New Jersey's plastic consumption triples after plastic bag ban enacted, study shows

Plastic consumption in New Jersey tripled despite the state's 2022 plastic ban meant to and address the "problem of plastic pollution," according to a study from a business-research firm.

The study found that the state's law banning single-use plastic bags led to a 60% decrease in the total bag volume, according to analysis from the Freedonia Report,'s business research division.

However, as consumers started searching for alternatives and purchasing plastic reusable bags, the state saw plastic consumption triple, largely because of the material used in the alternative bags, the report shows.

"Most of these alternative bags are made with non-woven polypropylene, which is not widely recycled in the United States and does not typically contain any post-consumer recycled materials," the report states.

The ban, which took effect in May 2022, prevented large retailers, groceries and food service stores from distributing the plastic bags, reports Fox29.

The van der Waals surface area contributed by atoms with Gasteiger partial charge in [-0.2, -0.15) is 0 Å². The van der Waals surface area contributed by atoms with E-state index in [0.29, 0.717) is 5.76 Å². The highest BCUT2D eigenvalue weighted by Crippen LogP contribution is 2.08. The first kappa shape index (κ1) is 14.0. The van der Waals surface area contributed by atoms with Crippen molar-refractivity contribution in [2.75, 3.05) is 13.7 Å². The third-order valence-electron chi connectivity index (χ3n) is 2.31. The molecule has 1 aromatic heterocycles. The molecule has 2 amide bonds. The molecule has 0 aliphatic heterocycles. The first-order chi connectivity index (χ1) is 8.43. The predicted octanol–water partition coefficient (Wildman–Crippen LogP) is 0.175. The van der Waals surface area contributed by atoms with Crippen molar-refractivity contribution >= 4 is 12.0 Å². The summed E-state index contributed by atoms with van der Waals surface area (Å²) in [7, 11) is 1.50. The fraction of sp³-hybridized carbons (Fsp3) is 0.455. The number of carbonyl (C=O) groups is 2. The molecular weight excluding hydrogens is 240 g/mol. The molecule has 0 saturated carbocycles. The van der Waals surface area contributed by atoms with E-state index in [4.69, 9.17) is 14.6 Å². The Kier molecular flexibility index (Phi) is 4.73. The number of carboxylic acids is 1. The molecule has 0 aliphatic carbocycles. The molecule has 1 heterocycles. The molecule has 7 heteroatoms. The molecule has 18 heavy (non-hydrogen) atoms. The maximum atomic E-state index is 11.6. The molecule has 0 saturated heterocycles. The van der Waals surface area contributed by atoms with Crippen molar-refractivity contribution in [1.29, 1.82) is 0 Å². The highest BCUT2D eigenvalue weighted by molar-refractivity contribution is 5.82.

Democratic Gov. Phil Murphy, upon signing the bill, said the measure would address New Jersey's "most problematic forms of garbage" and "help mitigate climate change and strengthen our environment for future generations,"

Stores eliminate plastics bags: Aldi eliminates plastic shopping bags in all 2,300 US grocery stores

The ban also affected retailers, with some stories reporting an increase in sales because of the need for alternative bags.

"An in-depth cost analysis evaluating New Jersey grocery retailers reveals a typical store can profit $200,000 per store location from alternative bag sales," states the study. "For one major retailer, this amounts to an estimated $42 million in profit across all its bag sales in NJ."

Do plastic bans help?

Single-use plastic bans are a way to curb the pollution and emissionscreated by the production of the material, according to the National Conference of State Legislatures.

But, the search for alternatives to carry groceries and other products from the store leads to the purchase of products that increase the pollution caused by manufacturing the bags.

A study published by Environmental and Resource Economics also suggests that plastic bag bans can lead to an increase in purchases of garbage bags.

"We estimate that (carryout grocery bag) regulations lead to an average increase in purchased plastics of 127 pounds per store per month," states the study.